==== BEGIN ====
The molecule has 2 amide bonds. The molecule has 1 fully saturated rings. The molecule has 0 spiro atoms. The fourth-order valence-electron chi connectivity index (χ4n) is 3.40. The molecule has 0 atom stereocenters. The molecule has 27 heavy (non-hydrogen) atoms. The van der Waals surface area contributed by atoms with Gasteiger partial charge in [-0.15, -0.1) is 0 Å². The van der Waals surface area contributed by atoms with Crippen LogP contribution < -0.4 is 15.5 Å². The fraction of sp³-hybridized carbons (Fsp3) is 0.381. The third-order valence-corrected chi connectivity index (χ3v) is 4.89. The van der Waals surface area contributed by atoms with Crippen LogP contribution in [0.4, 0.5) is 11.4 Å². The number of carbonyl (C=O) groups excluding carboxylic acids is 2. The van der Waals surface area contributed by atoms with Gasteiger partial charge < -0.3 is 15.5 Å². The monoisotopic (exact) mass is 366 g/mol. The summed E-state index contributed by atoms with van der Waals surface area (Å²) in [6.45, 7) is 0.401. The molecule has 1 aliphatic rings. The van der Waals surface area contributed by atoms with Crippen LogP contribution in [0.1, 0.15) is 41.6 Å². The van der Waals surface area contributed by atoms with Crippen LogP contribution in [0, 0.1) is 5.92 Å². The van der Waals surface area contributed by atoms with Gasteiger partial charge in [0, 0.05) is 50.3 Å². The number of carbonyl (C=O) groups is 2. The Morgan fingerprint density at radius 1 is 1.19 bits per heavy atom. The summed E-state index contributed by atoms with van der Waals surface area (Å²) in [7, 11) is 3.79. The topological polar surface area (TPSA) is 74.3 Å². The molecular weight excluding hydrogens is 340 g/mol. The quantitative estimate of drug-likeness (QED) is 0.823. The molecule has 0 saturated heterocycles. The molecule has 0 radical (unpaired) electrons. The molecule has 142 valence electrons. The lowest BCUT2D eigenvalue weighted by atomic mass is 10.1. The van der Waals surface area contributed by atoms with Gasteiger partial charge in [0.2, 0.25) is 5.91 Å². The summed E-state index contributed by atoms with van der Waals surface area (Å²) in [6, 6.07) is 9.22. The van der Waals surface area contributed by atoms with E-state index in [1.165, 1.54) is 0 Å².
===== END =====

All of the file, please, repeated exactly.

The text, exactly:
The molecule has 2 amide bonds. The molecule has 1 fully saturated rings. The molecule has 0 spiro atoms. The fourth-order valence-electron chi connectivity index (χ4n) is 3.40. The molecule has 0 atom stereocenters. The molecule has 27 heavy (non-hydrogen) atoms. The van der Waals surface area contributed by atoms with Gasteiger partial charge in [-0.15, -0.1) is 0 Å². The van der Waals surface area contributed by atoms with Crippen LogP contribution < -0.4 is 15.5 Å². The fraction of sp³-hybridized carbons (Fsp3) is 0.381. The third-order valence-corrected chi connectivity index (χ3v) is 4.89. The van der Waals surface area contributed by atoms with Crippen LogP contribution in [0.4, 0.5) is 11.4 Å². The number of carbonyl (C=O) groups excluding carboxylic acids is 2. The van der Waals surface area contributed by atoms with Gasteiger partial charge < -0.3 is 15.5 Å². The monoisotopic (exact) mass is 366 g/mol. The summed E-state index contributed by atoms with van der Waals surface area (Å²) in [6.45, 7) is 0.401. The molecule has 1 aliphatic rings. The van der Waals surface area contributed by atoms with Crippen LogP contribution in [0.1, 0.15) is 41.6 Å². The van der Waals surface area contributed by atoms with Crippen LogP contribution in [0, 0.1) is 5.92 Å². The van der Waals surface area contributed by atoms with Gasteiger partial charge in [0, 0.05) is 50.3 Å². The number of carbonyl (C=O) groups is 2. The Morgan fingerprint density at radius 1 is 1.19 bits per heavy atom. The summed E-state index contributed by atoms with van der Waals surface area (Å²) in [7, 11) is 3.79. The topological polar surface area (TPSA) is 74.3 Å². The molecular weight excluding hydrogens is 340 g/mol. The quantitative estimate of drug-likeness (QED) is 0.823. The molecule has 0 saturated heterocycles. The molecule has 0 radical (unpaired) electrons. The molecule has 142 valence electrons. The lowest BCUT2D eigenvalue weighted by atomic mass is 10.1. The van der Waals surface area contributed by atoms with Gasteiger partial charge in [0.2, 0.25) is 5.91 Å². The summed E-state index contributed by atoms with van der Waals surface area (Å²) in [6, 6.07) is 9.22. The van der Waals surface area contributed by atoms with E-state index in [1.165, 1.54) is 0 Å².